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    Meds Rooted in Ancient China May Help Heart

    But U.S. experts greet report with caution, urge further research

    WebMD News from HealthDay

    By Alan Mozes

    HealthDay Reporter

    MONDAY, June 12, 2017 (HealthDay News) -- Traditional Chinese herbal medications might have a role to play in treating or preventing heart disease in the West, a research review suggests.

    Heart disease and stroke remain major killers worldwide, accounting for 17.3 million deaths a year, according to the World Heart Federation. This unrelenting death toll has prompted scientists to look to the ancient East for inspiration.

    Investigators in China reviewed 56 rigorously conducted studies that examined use of medications rooted in traditional Chinese medicine for conditions such as high blood pressure, diabetes, and narrowing or hardening of the arteries (atherosclerosis).

    Chinese herbal medications might help prevent or treat these conditions, the researchers noted. For patients who can't tolerate or afford high blood pressure medications, the research suggested some herbal alternatives: tiankuijiangya, zhongfujiangya, jiangyabao and jiangya.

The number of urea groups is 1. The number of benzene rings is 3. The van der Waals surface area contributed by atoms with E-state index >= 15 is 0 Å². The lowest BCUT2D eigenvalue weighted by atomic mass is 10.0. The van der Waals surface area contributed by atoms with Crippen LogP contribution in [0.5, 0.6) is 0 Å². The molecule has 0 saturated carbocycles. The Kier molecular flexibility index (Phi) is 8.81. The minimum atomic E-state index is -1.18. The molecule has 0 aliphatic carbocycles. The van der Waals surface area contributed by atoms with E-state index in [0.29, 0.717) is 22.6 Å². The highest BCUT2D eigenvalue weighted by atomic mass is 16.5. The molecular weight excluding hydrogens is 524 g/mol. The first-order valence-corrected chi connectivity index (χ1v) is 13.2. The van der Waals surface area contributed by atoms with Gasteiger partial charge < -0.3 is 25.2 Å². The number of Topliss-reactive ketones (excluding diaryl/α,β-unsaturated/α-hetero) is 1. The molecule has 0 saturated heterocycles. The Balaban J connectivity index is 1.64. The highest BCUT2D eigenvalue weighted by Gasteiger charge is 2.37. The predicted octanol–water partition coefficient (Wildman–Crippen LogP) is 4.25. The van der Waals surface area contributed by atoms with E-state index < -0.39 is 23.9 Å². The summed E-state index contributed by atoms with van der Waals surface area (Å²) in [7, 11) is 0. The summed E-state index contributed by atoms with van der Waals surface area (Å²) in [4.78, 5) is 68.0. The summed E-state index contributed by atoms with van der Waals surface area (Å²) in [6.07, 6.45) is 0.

At the least, the scientists believe their work suggests a need for additional studies to explore Chinese medicine's use as either an alternative to Western medicine or in combination with it.

    Some U.S. experts greeted the findings with skepticism, however.

    Among them is Dr. Sidney Smith, Jr., a professor of medicine with the heart and vascular center at the University of North Carolina in Chapel Hill.

    "This is an interesting, scholarly, well-written article," said Smith, a past-president of the American Heart Association and the World Heart Federation.

    Nevertheless, getting a handle on the true benefits of traditional Chinese medicine can be tricky, given that "more than 70 percent of Chinese are taking both traditional Chinese medicines and Western meds" at the same time, he said.

    Also, "just because a therapy lowers blood pressure or cholesterol does not necessarily mean it will improve outcomes, [such as] heart attack, stroke, cardiovascular death," Smith said.

    To date, he added, no investigation has unearthed clear evidence that ancient Chinese medications ultimately reduce heart disease risk.

    "Until that information is available, they would generally not be eligible for American College of Cardiology/American Heart Association guideline recommendations," said Smith, who wasn't involved in the study.

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